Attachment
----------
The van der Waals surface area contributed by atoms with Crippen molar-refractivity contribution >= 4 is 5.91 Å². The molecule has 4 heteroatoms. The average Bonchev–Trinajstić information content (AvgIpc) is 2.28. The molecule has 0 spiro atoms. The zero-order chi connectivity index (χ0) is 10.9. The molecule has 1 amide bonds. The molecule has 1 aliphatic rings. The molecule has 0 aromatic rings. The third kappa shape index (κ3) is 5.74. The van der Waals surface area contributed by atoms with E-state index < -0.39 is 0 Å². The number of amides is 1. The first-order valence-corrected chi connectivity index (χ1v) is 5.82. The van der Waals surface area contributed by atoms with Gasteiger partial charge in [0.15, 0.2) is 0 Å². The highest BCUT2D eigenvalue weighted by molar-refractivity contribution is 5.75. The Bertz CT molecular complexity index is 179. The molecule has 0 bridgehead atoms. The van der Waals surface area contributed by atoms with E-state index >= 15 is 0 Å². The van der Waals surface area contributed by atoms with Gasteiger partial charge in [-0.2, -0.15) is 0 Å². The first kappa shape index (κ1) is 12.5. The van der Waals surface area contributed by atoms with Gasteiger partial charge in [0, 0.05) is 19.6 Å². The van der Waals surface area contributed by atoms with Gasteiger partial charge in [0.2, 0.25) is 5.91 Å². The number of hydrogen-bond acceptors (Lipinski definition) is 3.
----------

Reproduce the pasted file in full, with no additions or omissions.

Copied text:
The van der Waals surface area contributed by atoms with Crippen molar-refractivity contribution >= 4 is 5.91 Å². The molecule has 4 heteroatoms. The average Bonchev–Trinajstić information content (AvgIpc) is 2.28. The molecule has 0 spiro atoms. The zero-order chi connectivity index (χ0) is 10.9. The molecule has 1 amide bonds. The molecule has 1 aliphatic rings. The molecule has 0 aromatic rings. The third kappa shape index (κ3) is 5.74. The van der Waals surface area contributed by atoms with E-state index < -0.39 is 0 Å². The number of amides is 1. The first-order valence-corrected chi connectivity index (χ1v) is 5.82. The van der Waals surface area contributed by atoms with Gasteiger partial charge in [0.15, 0.2) is 0 Å². The highest BCUT2D eigenvalue weighted by molar-refractivity contribution is 5.75. The Bertz CT molecular complexity index is 179. The molecule has 0 bridgehead atoms. The van der Waals surface area contributed by atoms with E-state index >= 15 is 0 Å². The van der Waals surface area contributed by atoms with Gasteiger partial charge in [-0.2, -0.15) is 0 Å². The first kappa shape index (κ1) is 12.5. The van der Waals surface area contributed by atoms with Gasteiger partial charge in [0, 0.05) is 19.6 Å². The van der Waals surface area contributed by atoms with Gasteiger partial charge in [0.2, 0.25) is 5.91 Å². The number of hydrogen-bond acceptors (Lipinski definition) is 3.